The story and experience taught me that it was possible to link different creative worlds and art forms together, vital skills for Smugglepunk, as it turned out.
‘Smugglepunk’ started as a joke, in an amusing online convo on a Steampunk fb page regarding the voracious growth of sub-SP genres. I was almost tempted to indulge in a suggested Viking-Punk themed story, when it occurred to me that I was always explaining my story genre as being Steampunk with a bit of a difference, so I might as well invent a specific sub-genre for it as a laugh. Hence Smugglepunk, which was immediately confused for Snugglepunk, which I thought hilarious and brilliant. Snuggling sells, they say and I’ll stoop to any low to sell a handful of books.
When I first met Tom and Nimue there wasn’t much to this brave new world as of yet. Just a Steampunk novel, dropping hints as to a smuggling background history for the main character, and two short stories that had appeared in Writerpunk Press Anthologies, a recognition of which I was and continue to be mightily proud.
Smugglepunk is set in an alternative version of Sussex, in which old South East coastal smuggling lore is fused with Steampunk technology and culture.
Tom and Nimue encouraged me to pursue the ‘genre’ and explore every nook-and-cranny of this ‘Visserverse’, as someone has kindly named it. Short stories for Anthologies and two novelettes followed, and I’m currently scribbling away at a novel, the first part of which has been shared online on my website for free as Lockdown treat. As that part of the world kept growing, I contemplated other means of establishing Smugglepunk as a semi-serious genre. Before long I asked myself: What would the Browns do?
The answer was simple, they would certainly not circle the wagons whilst keening “my precious”, but share the magic of creation and invite others to partake in the sheer joy of it. So I set out, in my own clumsy way, to emulate their example.
From a one-man-show, Smugglepunk has grown thanks to the input of a great many splendid people, some from the Brown’s tribe, others new faces, or friends of old. Photographers, radio-phonic broadcasters, fellow authors, illustrators, songwriters, musicians, editors of various Anthologies, reviewers, mad inventors, Steampunk Bikers, Hastings and Eastbourne Pyrates, West Sussex Steampunks, museums, and old smuggling inns have all hopped on board.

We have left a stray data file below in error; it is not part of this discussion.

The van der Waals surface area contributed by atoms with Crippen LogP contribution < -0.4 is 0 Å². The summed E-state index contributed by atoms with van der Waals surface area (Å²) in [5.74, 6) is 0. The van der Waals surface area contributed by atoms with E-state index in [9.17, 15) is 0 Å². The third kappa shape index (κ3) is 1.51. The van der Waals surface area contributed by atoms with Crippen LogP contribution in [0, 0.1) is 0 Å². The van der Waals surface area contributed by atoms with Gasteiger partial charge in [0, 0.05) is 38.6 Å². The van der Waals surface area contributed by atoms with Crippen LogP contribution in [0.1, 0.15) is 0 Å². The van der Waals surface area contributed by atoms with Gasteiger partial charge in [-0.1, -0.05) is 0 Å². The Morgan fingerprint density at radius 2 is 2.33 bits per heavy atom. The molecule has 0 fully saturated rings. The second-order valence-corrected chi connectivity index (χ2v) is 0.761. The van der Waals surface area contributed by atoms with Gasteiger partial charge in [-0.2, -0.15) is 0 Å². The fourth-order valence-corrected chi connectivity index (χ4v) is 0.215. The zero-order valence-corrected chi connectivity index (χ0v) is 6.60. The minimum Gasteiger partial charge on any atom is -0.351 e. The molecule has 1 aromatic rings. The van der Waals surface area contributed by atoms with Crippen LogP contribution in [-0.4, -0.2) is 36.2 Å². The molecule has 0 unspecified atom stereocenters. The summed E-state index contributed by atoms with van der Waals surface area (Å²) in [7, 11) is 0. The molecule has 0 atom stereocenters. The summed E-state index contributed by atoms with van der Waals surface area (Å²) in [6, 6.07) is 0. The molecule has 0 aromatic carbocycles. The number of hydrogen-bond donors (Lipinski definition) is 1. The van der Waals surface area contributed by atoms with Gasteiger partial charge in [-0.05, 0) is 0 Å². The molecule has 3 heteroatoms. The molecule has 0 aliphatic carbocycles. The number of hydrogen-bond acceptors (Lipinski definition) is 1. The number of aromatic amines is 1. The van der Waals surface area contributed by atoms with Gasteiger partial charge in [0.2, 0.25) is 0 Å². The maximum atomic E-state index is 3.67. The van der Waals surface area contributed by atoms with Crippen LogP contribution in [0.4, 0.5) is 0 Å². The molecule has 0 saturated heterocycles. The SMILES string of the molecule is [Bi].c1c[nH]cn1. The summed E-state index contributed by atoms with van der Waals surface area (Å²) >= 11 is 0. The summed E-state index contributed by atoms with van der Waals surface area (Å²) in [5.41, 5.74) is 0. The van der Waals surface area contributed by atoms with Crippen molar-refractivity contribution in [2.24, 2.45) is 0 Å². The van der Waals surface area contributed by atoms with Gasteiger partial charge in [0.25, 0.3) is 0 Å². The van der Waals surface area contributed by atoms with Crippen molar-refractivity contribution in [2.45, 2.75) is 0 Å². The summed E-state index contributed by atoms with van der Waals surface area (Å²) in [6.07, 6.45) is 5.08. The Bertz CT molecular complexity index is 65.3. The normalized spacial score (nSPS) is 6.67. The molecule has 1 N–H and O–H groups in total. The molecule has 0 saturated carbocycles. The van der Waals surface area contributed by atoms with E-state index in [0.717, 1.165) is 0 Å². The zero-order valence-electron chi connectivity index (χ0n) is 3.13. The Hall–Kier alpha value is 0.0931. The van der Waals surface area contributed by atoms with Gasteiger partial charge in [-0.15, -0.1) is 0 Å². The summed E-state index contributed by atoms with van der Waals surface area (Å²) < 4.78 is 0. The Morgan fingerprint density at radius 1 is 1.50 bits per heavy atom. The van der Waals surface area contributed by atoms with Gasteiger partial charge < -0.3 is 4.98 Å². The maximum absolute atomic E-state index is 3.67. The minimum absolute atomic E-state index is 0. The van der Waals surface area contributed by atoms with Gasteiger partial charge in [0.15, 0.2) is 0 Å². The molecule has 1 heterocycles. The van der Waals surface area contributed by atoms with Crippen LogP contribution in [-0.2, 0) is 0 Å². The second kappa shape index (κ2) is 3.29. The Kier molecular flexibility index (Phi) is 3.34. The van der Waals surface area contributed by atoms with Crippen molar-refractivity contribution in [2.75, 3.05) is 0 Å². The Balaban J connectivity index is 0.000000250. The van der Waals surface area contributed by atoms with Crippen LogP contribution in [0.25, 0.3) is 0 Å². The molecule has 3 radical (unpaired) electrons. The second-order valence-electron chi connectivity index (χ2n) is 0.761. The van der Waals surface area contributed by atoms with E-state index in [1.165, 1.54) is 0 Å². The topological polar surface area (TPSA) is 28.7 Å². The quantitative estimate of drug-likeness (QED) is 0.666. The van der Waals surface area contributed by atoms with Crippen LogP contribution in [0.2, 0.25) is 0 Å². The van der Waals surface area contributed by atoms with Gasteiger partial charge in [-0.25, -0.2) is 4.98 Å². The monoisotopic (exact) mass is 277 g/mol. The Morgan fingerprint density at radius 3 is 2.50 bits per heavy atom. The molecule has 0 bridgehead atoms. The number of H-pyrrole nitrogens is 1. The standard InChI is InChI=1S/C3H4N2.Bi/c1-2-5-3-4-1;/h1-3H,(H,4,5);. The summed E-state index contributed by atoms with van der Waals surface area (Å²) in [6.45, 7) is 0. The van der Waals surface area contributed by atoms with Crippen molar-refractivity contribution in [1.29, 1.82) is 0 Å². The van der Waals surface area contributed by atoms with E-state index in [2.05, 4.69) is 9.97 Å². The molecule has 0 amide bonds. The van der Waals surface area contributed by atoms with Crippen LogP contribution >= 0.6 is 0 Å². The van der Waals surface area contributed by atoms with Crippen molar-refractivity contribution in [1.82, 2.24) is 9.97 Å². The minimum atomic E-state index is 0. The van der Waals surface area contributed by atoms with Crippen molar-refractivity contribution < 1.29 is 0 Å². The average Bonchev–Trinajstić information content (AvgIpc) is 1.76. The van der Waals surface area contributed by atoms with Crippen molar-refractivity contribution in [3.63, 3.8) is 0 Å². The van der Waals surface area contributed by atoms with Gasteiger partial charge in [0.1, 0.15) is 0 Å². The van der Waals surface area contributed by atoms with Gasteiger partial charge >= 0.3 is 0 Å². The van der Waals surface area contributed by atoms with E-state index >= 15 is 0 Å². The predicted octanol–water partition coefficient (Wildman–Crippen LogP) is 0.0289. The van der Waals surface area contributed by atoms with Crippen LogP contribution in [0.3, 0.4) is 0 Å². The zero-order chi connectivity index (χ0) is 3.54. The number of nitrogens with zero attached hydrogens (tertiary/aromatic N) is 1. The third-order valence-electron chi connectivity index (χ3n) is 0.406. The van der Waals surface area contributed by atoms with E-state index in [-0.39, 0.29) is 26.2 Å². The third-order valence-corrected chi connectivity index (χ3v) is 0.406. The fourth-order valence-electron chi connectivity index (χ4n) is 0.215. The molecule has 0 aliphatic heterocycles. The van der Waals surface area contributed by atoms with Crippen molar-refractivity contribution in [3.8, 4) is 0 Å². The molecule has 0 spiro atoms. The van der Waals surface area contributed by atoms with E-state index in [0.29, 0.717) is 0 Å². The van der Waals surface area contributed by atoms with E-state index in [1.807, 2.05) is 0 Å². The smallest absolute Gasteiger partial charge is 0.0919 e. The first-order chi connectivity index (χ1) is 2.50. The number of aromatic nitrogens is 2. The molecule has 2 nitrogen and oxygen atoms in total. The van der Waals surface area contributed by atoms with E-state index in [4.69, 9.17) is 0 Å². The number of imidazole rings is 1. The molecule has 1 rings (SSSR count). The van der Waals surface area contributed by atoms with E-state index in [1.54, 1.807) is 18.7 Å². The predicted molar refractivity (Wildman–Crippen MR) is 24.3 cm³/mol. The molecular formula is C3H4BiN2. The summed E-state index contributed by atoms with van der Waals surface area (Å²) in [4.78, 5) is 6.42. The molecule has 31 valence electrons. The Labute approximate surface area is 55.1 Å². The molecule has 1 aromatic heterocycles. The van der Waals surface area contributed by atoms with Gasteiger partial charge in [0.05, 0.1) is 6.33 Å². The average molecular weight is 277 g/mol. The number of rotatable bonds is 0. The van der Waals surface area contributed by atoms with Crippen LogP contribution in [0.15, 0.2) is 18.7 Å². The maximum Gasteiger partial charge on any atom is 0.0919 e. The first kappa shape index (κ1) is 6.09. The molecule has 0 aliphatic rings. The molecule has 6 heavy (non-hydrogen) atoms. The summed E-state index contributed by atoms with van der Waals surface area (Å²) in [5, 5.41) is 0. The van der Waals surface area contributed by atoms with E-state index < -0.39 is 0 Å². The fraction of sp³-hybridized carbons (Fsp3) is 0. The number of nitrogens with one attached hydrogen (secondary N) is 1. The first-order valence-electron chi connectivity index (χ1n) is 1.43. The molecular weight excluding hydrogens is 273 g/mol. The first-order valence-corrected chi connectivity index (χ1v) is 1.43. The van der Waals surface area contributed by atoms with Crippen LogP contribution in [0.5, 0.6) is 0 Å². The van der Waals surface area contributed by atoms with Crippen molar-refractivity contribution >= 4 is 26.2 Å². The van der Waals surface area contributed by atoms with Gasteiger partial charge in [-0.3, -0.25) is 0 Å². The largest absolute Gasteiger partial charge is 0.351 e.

Highlights were: a pre-Lockdown photo shoot by Corin Spinks in the old smuggler’s town of Rye; hearing Felix Clement sing a song based on a poem of mine; receiving splendid contributions for SCADDLES (the first Smugglepunk anthology); hearing Daren Callow of Tales of New Albion read chapter after chapter of Fair Night for Foul Folk (the Lockdown freebie novel) on the British Steampunk Broadcasting Co-operation; Julie Gorringe’s dunnamany Smugglepunk illustrations; and working with Professor Elemental on a new song of his called Elemental Smugglepunk.
It’s worked like a charm I reckon, a bit of the Hopeless magic in Sussex. Tom and Nimue were there every step of the way, commending the mostly impulsive mad-cap ideas I shared with them. None of these new connections or old connections rekindled would have happened without their example and mentorship.
Of course, this year has seen most of this collaboration take place online, at an awkward distance that gives a sense of connection but is still a poor imitation of real human interaction.
I’m positively certain I’m not the only one who misses those splendid moments of real and genuine contact at Convivials and Festivals. I can’t wait for the moment that I can thank the Browns in person, for believing in me when few did and all the wonderful things that have flourished since. It’s my understanding I’m not the only one whose life has been touched by these two wonderful people, always willing to give and modestly reluctant to take. I’d like to impress upon them how they have enriched the life of others around them in an exemplary manner, and how much Human meaning this has in a world that seems at times to be on a downward trajectory with regard to patience, tolerance, understanding, and empathy.
Hopefully these current dark nights reflect the rock-bottom of this crisis. Vaccination programmes take time to implement. It’s still unclear when we can all meet up again, but there’s a new hope born from the knowledge that we will all meet up again, this thing isn’t going to last forever. Until then…
…raise your glass please, and join me in a toast to absent friends.